Free access

Douglas A. Bailey and P. Allen Hammer

Free access

Douglas C Needham and P. Allen Hammer

Salpiglossis sinuata R. et P., a floriferous member of the Solanaceae, was studied for potential as a flowering potted plant when modified by growth retardants. Seedlings of an inbred line P-5 were covered with black cloth for an 8-hour photoperiod to permit vegetative growth to ≈16 -cm-diameter rosettes. Plants were then exposed to an 18-hour photoperiod for the duration of study. Flowering occurred 40 days after the plants were transferred to long days. Neither spray applications of uniconazole at 10, 20, 40, or 100 ppm, nor chlormequat chloride at 750, 1500, or 3000 ppm significantly retarded plant height. Applications of daminozide, ranging in concentration from 1000 to 5000 ppm, alone and in combination with chlormequat chloride, were effective at retarding plant height; however, concomitant restriction of corolla diameter was frequently observed. Chemical names used: 2-chloro- N,N,N -trimethylethanaminium chloride (chlormequat chloride); butanedioic acid mono(2,2-dimethylhydrazide) (daminozide); and (E) -1-(p-chlorophenyl)-4,4-dimethyl-2-(1,2,4-triazol-1-yl) -1-penten-3-01 (uniconazole).

Free access

Brian E. Whipker and P. Allen Hammer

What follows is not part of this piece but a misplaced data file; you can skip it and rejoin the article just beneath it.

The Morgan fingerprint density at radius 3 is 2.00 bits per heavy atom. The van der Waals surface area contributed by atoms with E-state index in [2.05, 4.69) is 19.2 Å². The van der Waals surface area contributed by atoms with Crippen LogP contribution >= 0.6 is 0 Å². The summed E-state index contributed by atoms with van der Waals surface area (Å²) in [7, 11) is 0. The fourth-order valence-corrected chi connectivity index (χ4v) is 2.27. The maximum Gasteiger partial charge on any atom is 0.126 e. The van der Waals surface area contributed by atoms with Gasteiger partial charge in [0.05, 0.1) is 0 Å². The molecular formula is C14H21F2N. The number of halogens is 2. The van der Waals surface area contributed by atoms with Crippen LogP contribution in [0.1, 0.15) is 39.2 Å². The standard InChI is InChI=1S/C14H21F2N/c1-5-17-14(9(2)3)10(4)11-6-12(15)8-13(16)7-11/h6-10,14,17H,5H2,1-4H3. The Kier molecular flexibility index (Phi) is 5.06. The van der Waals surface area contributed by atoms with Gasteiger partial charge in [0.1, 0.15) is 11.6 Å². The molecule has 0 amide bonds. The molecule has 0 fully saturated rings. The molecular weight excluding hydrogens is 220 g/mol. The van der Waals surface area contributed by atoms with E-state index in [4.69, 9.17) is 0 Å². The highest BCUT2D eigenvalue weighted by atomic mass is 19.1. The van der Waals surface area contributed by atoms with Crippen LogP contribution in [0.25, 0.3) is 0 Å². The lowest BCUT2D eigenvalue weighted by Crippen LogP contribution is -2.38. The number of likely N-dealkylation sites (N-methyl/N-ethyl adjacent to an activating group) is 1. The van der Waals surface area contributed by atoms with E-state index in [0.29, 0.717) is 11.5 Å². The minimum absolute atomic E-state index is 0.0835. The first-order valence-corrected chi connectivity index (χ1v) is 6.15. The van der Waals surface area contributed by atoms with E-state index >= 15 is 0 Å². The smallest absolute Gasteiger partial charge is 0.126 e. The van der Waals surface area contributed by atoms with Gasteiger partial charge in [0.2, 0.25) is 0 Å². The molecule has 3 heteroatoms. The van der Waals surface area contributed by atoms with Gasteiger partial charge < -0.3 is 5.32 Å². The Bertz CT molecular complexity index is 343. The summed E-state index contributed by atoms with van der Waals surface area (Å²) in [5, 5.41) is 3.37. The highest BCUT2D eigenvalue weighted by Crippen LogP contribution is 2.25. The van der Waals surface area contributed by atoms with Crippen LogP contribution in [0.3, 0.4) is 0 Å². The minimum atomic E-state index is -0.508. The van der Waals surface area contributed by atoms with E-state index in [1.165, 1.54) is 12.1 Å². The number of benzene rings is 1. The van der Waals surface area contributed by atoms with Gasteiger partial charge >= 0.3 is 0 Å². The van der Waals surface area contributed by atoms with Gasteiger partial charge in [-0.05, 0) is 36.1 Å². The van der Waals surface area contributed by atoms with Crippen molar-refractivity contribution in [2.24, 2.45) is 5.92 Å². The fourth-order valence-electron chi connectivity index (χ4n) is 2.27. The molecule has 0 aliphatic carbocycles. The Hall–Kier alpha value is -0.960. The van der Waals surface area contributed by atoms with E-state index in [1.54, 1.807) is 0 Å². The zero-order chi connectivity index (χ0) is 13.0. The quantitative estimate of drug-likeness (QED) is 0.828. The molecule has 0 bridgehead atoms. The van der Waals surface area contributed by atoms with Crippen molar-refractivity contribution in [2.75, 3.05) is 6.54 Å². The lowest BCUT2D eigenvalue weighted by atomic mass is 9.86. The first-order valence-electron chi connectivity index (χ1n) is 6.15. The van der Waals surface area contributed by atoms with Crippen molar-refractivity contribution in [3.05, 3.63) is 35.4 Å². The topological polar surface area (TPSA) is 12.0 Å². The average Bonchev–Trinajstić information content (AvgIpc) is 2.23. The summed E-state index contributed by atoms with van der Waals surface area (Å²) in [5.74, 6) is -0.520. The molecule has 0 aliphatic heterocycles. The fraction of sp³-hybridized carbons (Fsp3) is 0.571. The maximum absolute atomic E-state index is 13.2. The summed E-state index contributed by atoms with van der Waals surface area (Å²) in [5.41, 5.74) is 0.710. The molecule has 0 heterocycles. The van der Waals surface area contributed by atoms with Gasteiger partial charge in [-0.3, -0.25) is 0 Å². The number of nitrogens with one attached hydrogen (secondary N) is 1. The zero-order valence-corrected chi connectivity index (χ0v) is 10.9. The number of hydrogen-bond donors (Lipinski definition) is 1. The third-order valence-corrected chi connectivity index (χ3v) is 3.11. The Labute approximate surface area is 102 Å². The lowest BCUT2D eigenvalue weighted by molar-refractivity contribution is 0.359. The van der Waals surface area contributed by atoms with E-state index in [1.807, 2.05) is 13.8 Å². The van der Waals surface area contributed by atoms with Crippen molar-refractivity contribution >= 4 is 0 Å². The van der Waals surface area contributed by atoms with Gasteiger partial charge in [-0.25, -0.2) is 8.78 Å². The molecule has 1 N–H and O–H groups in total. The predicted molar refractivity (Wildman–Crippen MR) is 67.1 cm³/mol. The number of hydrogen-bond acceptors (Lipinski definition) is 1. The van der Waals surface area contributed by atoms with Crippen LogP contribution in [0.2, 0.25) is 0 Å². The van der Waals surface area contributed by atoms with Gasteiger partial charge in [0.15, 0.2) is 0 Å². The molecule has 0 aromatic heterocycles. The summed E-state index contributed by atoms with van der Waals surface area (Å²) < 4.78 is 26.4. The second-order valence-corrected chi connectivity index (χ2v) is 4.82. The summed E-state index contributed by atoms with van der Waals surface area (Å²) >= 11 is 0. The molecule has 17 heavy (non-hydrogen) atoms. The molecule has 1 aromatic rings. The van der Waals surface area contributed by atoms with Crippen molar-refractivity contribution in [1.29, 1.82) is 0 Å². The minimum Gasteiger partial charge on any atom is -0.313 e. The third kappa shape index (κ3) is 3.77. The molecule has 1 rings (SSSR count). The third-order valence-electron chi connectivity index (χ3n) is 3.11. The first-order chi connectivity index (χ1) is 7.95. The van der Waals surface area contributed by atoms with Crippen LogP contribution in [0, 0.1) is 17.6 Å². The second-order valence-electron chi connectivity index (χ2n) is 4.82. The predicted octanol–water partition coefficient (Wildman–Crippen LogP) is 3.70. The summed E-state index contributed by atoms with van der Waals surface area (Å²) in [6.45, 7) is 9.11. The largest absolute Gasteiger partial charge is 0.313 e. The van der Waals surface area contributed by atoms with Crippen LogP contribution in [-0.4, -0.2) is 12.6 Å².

Plant growth retardant (PGR) media drench treatments (in mg a.i./pot) of ancymidol at 0.5, 1.0, 2.0, 4.0, or 8.0; paclobutrazol at 1.0, 2.0, 4.0, 8.0, or 16.0; uniconazole at 0.5, 1.0, 2.0, 4.0, or 8.0 were applied to tuberous-rooted dahlias to compare their effectiveness as a chemical height control. All paclobutrazol, ancymidol, and uniconazole rates applied significantly reduced `Red Pigmy' plant height by 21% or greater compared to the nontreated control. Excessively short plants resulted from uniconazole and ancymidol drench rates ≥1.0 mg. `Red Pigmy', a less vigorous cultivar, were acceptable as potted-plants with paclobutrazol rates of 2.0 to 4.0 mg, 0.25 to 0.5 mg of uniconazole, or 0.5 mg of ancymidol. All paclobutrazol, ancymidol, and uniconazole rates significantly reduced `Golden Emblem' plant height by ≥11% when compared to the nontreated plants. Excessively short plants resulted from paclobutrazol drench rates of 16.0 mg, uniconazole rates of 2.0 mg and for ancymidol drenches ≥4.0 mg. `Golden Emblem', the more vigorous cultivar, were acceptable as potted-plants with paclobutrazol rates of 4.0 to 8.0 mg, 0.5 to 1.0 mg of uniconazole, or 2.0 mg of ancymidol.